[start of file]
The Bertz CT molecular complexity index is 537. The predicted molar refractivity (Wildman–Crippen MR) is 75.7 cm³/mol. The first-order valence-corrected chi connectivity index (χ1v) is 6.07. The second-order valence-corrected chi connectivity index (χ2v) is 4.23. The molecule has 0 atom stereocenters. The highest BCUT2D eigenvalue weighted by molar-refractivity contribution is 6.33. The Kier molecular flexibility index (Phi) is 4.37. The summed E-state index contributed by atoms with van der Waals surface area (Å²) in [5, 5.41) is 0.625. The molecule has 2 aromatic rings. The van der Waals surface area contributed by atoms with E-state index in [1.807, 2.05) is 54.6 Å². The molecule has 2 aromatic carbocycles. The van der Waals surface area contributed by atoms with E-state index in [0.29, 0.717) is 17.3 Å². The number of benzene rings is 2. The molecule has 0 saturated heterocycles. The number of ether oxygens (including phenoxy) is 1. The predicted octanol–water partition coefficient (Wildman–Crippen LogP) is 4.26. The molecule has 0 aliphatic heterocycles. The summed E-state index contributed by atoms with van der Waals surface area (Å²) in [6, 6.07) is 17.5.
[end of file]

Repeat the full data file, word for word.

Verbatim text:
The Bertz CT molecular complexity index is 537. The predicted molar refractivity (Wildman–Crippen MR) is 75.7 cm³/mol. The first-order valence-corrected chi connectivity index (χ1v) is 6.07. The second-order valence-corrected chi connectivity index (χ2v) is 4.23. The molecule has 0 atom stereocenters. The highest BCUT2D eigenvalue weighted by molar-refractivity contribution is 6.33. The Kier molecular flexibility index (Phi) is 4.37. The summed E-state index contributed by atoms with van der Waals surface area (Å²) in [5, 5.41) is 0.625. The molecule has 2 aromatic rings. The van der Waals surface area contributed by atoms with E-state index in [1.807, 2.05) is 54.6 Å². The molecule has 2 aromatic carbocycles. The van der Waals surface area contributed by atoms with E-state index in [0.29, 0.717) is 17.3 Å². The number of benzene rings is 2. The molecule has 0 saturated heterocycles. The number of ether oxygens (including phenoxy) is 1. The predicted octanol–water partition coefficient (Wildman–Crippen LogP) is 4.26. The molecule has 0 aliphatic heterocycles. The summed E-state index contributed by atoms with van der Waals surface area (Å²) in [6, 6.07) is 17.5.